Some friends, among whom were Colonel George W. Nason, Jr., of Massachusetts, and Major John Purviance, Commissioner of Suwanee County, offered to escort the paper canoe down "the river of song" to the Gulf of Mexico, a distance, according to local authority, of two hundred and thirty-five miles. While the members of the party were preparing for the journey, Colonel Nason accompanied me to the river, which was less than three miles from Rixford, the proprietors of which sent the canoe after us on a wagon drawn by mules. The point of embarkation was the Lower Mineral Springs, the property of Judge Bryson.

The Suwanee, which was swollen by some recent rains in Okefenokee Swamp, was a wild, dark, turbulent current, which went coursing through the woods on its tortuous route with great rapidity. The luxurious foliage of the river-banks was remarkable. Maples were in blossom, beech-trees in bloom, while the buckeye was covered with its heavy festoons of red flowers. Pines, willows, cotton-wood, two kinds of hickory, water-oak, live-oak, sweet-gum, magnolia, the red and white bay-tree, a few red cedars, and haw-bushes, with many species not known to me, made up a rich wall of verdure on either side, as I sped along with a light heart to Columbus, where my compagnons de voyage were to meet me. Wood-ducks and egrets, in small flocks, inhabited the forest. The limestone banks of the river were not visible, as the water was eighteen feet above its low summer level.

I now passed under the railroad bridge which connects Live Oak with Savannah. After a steady row of some hours, my progress was checked by a great boom, stretched across the river to catch the logs which floated down from the upper country. I was obliged to disembark and haul the canoe around this obstacle, when, after passing a few clearings, the long bridge of the J. P. M. Railroad came into view, stretching across the now wide river from one wilderness to the other. On the left bank was all that remained of the once flourishing town of Columbus, consisting now of a store, kept by Mr. Allen, and a few buildings. Before the railroad was built, Columbus possessed a population of five hundred souls, and it was reached, during favorable stages of water, by light-draught steamboats from Cedar Keys, on the Gulf of Mexico. The building of railroads in the south has diverted trade from one locality to another, and many towns, once prosperous, have gone to decay.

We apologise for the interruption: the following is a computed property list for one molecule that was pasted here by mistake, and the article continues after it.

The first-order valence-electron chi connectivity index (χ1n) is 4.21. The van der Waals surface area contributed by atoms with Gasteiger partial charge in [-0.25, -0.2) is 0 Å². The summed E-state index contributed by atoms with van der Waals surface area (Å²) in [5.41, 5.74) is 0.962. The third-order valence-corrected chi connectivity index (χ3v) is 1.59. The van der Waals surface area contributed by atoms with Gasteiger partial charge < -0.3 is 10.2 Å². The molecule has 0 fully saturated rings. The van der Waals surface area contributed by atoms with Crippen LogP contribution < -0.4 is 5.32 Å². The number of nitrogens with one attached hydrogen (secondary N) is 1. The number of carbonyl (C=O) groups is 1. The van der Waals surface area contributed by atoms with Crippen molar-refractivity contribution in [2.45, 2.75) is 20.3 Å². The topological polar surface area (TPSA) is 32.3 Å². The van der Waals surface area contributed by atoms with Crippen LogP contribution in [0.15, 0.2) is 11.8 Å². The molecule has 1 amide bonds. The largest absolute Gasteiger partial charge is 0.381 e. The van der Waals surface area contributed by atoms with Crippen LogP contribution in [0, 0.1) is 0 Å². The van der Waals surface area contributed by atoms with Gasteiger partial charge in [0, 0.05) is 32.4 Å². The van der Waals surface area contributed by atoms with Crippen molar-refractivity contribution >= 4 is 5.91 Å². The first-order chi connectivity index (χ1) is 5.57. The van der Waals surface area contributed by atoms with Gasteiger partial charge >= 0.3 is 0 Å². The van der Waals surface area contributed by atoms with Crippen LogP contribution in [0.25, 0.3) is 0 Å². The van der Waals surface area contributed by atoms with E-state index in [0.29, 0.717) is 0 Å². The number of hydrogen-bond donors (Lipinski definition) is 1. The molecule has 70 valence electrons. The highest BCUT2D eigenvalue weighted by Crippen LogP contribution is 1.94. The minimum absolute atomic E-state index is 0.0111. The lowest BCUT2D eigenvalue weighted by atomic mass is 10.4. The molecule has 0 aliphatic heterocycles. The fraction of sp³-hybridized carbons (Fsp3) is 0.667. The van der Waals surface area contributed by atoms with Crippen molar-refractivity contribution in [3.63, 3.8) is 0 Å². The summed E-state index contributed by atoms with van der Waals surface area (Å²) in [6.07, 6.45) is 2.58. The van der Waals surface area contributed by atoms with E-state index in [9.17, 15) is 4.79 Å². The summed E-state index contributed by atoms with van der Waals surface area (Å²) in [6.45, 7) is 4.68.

The steam saw-mills and village of Ellaville were located on the river-bank opposite Columbus, and this lumber establishment is the only place of importance between it and Cedar Keys. This far-famed river, to which the heart of the minstrel's darky "is turning eber," is, in fact, almost without the "one little hut among de bushes," for it is a wild and lonely stream. Even in the most prosperous times there were but few plantations upon its shores. Wild animals roam its great forests, and vile reptiles infest the dense swamps. It is a country well fitted for the hunter and lumberman, for the naturalist or canoeist; but the majority of people would, I am sure, rather hear of it poured forth in song from the sweet lips of Christina Nilsson, than to be themselves "way down upon the Suwanee Ribber."

On Monday, March 22d, Messrs. Nason, Purviance, and Henderson joined me. The party had obtained a northern-built shad-boat, which had been brought by rail from Savannah. It was sloop-rigged, and was decked forward, so that the enthusiastic tourists possessed a weatherproof covering for their provisions and blankets. With the strong current of the river, a pair of long oars, and a sail to be used when favorable winds blew, the party in the shad-boat could make easy and rapid progress towards the Gulf, while my lightly dancing craft needed scarcely a touch of the oar to send her forward.

On Tuesday, the 23d, we left Columbus, while a crowd of people assembled to see us off; many of them seeming to consider this simple and delightful way of travelling too dangerous to be attempted. The smooth but swift current rolled on its course like a sea of molten glass, as the soft sunlight trembled through the foliage and shimmered over its broad surface.

Our boats glided safely over the rapids, which for a mile and a half impede the navigation of the river during the summer months, but which were now made safe by the great depth of water caused by the freshet. The weather was charming, and our little party, fully alive to all the beautiful surroundings, woke many an echo with sounds meant to be sweet. Of course the good old song was not forgotten. Our best voice sang:

"Way down up-on de Suwanee Rib-ber,
Far, far away,
Dere's whar my heart is turn-ing eb-ber,
Dere's whar de old folks stay.
All up and down de whole creation
Sadly I roam,
Still longing for de old plantation,
And for de old folks at home.

"All round de little farm I wander'd
When I was young;
Den many happy days I squan-der'd -
Many de songs I sung.
When I was playing wid my brud-der,
Hap-py was I.
O! take me to my kind old mud-der,
Dere let me live and die!